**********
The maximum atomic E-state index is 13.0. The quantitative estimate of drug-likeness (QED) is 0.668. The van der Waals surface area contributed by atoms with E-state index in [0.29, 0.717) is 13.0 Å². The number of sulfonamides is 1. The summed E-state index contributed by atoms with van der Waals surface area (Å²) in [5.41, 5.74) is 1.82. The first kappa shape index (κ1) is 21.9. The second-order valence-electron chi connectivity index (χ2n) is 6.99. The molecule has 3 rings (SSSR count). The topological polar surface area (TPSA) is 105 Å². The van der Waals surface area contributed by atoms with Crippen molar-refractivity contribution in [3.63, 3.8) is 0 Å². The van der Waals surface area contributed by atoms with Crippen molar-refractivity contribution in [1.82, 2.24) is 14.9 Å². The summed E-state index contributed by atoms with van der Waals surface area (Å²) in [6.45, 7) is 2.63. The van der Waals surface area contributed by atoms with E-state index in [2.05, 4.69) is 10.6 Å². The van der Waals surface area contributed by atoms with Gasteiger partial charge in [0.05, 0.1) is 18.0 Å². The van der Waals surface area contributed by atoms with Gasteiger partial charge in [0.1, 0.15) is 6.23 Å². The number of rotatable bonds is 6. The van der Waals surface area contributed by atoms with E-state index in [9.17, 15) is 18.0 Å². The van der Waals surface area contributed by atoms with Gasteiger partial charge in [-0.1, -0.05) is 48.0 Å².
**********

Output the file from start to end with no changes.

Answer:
The maximum atomic E-state index is 13.0. The quantitative estimate of drug-likeness (QED) is 0.668. The van der Waals surface area contributed by atoms with E-state index in [0.29, 0.717) is 13.0 Å². The number of sulfonamides is 1. The summed E-state index contributed by atoms with van der Waals surface area (Å²) in [5.41, 5.74) is 1.82. The first kappa shape index (κ1) is 21.9. The second-order valence-electron chi connectivity index (χ2n) is 6.99. The molecule has 3 rings (SSSR count). The topological polar surface area (TPSA) is 105 Å². The van der Waals surface area contributed by atoms with Crippen molar-refractivity contribution in [3.63, 3.8) is 0 Å². The van der Waals surface area contributed by atoms with Crippen molar-refractivity contribution in [1.82, 2.24) is 14.9 Å². The summed E-state index contributed by atoms with van der Waals surface area (Å²) in [6.45, 7) is 2.63. The van der Waals surface area contributed by atoms with E-state index in [2.05, 4.69) is 10.6 Å². The van der Waals surface area contributed by atoms with Gasteiger partial charge in [0.05, 0.1) is 18.0 Å². The van der Waals surface area contributed by atoms with Gasteiger partial charge in [0.1, 0.15) is 6.23 Å². The number of rotatable bonds is 6. The van der Waals surface area contributed by atoms with E-state index in [9.17, 15) is 18.0 Å². The van der Waals surface area contributed by atoms with Gasteiger partial charge in [-0.1, -0.05) is 48.0 Å².